Aspect-Based Sentiment Analysis (ABSA)
156 papers with code • 18 benchmarks • 18 datasets
Aspect-Based Sentiment Analysis (ABSA) is a Natural Language Processing task that aims to identify and extract the sentiment of specific aspects or components of a product or service. ABSA typically involves a multi-step process that begins with identifying the aspects or features of the product or service that are being discussed in the text. This is followed by sentiment analysis, where the sentiment polarity (positive, negative, or neutral) is assigned to each aspect based on the context of the sentence or document. Finally, the results are aggregated to provide an overall sentiment for each aspect.
And recent works propose more challenging ABSA tasks to predict sentiment triplets or quadruplets (Chen et al., 2022), the most influential of which are ASTE (Peng et al., 2020; Zhai et al., 2022), TASD (Wan et al., 2020), ASQP (Zhang et al., 2021a) and ACOS with an emphasis on the implicit aspects or opinions (Cai et al., 2020a).
Target-dependent sentiment classification remains a challenge: modeling the semantic relatedness of a target with its context words in a sentence.
Such importance degree and text representation are calculated with multiple computational layers, each of which is a neural attention model over an external memory.
Aspect-based sentiment analysis (ABSA), which aims to identify fine-grained opinion polarity towards a specific aspect, is a challenging subtask of sentiment analysis (SA).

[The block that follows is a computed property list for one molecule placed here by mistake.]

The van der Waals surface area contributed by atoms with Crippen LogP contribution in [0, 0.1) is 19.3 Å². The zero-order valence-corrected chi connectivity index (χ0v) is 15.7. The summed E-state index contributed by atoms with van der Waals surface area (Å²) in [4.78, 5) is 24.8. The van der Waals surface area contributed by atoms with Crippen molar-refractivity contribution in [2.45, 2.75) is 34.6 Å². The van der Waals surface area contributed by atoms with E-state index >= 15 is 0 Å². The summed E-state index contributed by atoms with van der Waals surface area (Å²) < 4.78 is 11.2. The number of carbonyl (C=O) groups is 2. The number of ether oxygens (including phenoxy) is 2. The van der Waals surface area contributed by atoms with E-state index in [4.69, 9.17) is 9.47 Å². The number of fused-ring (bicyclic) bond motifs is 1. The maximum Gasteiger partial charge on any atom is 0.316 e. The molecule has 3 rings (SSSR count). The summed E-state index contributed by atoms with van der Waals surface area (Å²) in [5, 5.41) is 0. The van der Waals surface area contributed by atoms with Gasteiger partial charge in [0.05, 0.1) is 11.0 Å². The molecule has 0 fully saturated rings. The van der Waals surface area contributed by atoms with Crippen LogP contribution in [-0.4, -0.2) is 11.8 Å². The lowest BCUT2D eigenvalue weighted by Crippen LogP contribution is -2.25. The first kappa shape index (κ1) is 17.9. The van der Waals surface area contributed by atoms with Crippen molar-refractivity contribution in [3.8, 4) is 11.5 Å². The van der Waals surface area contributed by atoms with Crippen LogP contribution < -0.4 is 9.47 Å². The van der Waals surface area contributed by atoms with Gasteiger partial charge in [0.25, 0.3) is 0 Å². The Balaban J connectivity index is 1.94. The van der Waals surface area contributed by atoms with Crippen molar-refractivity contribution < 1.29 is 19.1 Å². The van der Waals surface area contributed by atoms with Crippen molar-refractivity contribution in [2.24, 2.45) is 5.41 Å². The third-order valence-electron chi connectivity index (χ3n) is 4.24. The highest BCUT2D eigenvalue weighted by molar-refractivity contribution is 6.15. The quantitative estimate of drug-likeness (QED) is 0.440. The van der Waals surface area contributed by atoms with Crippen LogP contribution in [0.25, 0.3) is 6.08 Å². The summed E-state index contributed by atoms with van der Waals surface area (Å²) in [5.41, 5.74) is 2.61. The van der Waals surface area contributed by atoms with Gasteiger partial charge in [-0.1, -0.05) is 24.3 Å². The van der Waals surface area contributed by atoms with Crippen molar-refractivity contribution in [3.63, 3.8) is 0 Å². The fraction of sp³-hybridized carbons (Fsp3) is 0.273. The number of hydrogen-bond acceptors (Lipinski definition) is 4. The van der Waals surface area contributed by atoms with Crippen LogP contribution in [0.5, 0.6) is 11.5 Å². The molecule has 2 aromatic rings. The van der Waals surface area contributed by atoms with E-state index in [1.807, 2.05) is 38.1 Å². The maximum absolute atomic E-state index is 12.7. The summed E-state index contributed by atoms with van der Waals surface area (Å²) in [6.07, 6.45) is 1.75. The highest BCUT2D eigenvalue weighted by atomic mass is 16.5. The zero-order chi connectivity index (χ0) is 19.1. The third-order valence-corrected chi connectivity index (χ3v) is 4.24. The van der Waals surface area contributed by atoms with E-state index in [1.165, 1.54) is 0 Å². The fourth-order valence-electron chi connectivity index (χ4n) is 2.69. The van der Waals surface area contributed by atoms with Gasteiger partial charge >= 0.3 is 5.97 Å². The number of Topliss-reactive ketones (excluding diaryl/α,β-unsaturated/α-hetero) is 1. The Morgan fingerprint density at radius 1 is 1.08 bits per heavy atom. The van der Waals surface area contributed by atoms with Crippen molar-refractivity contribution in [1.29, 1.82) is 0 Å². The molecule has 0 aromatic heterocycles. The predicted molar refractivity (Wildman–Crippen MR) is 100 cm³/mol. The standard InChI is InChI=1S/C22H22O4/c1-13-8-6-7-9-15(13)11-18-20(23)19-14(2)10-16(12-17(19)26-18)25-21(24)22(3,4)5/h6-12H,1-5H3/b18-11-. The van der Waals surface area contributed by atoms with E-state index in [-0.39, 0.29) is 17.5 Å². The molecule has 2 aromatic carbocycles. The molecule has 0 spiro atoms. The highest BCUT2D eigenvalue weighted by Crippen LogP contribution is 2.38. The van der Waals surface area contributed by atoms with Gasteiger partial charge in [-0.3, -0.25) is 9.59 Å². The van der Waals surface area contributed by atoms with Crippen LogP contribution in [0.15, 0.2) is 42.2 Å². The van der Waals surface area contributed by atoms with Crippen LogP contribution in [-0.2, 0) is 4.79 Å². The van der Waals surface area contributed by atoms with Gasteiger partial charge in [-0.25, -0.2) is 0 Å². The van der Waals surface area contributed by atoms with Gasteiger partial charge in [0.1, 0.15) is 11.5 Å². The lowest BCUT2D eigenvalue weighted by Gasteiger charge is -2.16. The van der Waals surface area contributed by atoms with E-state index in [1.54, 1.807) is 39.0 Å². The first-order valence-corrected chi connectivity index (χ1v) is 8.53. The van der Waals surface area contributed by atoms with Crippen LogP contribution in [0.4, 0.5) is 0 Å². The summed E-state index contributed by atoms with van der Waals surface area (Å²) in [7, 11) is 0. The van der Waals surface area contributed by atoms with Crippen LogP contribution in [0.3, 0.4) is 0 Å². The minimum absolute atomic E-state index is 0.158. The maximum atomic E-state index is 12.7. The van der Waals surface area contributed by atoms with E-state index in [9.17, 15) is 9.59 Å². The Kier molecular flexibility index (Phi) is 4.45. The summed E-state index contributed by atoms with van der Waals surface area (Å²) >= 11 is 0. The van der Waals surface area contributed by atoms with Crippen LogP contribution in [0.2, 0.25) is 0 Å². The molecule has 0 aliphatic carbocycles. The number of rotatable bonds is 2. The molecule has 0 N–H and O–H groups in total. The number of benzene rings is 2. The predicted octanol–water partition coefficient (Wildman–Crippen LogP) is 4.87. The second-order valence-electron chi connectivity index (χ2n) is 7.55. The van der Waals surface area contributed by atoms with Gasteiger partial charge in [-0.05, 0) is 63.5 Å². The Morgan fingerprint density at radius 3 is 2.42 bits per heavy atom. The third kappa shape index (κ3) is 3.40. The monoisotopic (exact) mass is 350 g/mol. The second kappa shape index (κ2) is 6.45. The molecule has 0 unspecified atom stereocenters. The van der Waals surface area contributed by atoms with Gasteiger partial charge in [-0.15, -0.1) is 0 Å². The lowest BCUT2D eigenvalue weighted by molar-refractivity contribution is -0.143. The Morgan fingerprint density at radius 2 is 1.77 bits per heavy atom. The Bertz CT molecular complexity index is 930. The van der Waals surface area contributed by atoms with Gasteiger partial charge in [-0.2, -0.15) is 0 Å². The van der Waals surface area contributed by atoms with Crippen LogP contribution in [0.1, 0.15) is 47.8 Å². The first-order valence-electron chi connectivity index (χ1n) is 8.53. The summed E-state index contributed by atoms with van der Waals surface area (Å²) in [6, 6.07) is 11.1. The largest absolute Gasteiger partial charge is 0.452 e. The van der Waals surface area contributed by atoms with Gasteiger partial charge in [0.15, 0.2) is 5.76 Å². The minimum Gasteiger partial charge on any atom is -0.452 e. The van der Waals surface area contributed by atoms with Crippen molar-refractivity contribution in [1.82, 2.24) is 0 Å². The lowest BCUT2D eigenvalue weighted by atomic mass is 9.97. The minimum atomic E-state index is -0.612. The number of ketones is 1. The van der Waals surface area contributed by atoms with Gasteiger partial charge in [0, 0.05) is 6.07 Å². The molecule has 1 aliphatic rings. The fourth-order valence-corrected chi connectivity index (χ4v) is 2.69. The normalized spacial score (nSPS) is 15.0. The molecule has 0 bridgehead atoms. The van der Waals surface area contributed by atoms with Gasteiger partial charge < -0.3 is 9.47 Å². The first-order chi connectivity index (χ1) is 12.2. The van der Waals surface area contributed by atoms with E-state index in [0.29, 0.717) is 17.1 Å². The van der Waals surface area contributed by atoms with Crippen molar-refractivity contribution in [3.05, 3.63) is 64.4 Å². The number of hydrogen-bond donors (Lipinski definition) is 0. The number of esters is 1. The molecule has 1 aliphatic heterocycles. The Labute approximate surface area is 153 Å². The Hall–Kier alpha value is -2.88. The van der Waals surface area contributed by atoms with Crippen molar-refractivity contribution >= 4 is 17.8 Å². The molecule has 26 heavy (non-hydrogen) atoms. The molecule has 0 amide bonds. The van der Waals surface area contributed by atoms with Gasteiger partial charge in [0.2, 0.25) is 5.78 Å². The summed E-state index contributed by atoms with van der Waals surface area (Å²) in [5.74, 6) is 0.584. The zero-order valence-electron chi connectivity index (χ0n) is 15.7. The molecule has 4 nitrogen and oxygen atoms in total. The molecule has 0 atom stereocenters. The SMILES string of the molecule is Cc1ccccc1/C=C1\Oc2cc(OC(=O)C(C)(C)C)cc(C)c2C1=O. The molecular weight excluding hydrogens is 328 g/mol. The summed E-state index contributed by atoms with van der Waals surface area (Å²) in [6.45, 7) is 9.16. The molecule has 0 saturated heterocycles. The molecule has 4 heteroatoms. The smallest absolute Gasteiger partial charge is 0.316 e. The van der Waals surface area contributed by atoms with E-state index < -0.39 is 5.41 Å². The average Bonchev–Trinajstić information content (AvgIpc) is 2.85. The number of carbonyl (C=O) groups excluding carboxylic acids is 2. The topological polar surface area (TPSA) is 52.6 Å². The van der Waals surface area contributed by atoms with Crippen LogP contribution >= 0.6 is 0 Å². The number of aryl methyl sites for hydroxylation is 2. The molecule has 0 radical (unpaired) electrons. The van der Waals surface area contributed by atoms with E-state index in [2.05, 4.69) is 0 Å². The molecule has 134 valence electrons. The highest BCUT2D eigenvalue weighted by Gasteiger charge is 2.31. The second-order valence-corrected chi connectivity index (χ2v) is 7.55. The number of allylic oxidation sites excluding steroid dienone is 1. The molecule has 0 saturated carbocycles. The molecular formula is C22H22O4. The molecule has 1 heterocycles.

In this paper, we introduce a new subtask under ABSA, named aspect sentiment triplet extraction (ASTE).
A Multi-task Learning Model for Chinese-oriented Aspect Polarity Classification and Aspect Term Extraction
Aspect-based sentiment analysis (ABSA) task is a multi-grained task of natural language processing and consists of two subtasks: aspect term extraction (ATE) and aspect polarity classification (APC).
In this paper, we argue that both targets and contexts deserve special treatment and need to be learned their own representations via interactive learning.
In this work, we apply adversarial training, which was put forward by Goodfellow et al. (2014), to the post-trained BERT (BERT-PT) language model proposed by Xu et al. (2019) on the two major tasks of Aspect Extraction and Aspect Sentiment Classification in sentiment analysis.
Unlike topic models which typically assume independently generated words, word embedding models encourage words that appear in similar contexts to be located close to each other in the embedding space.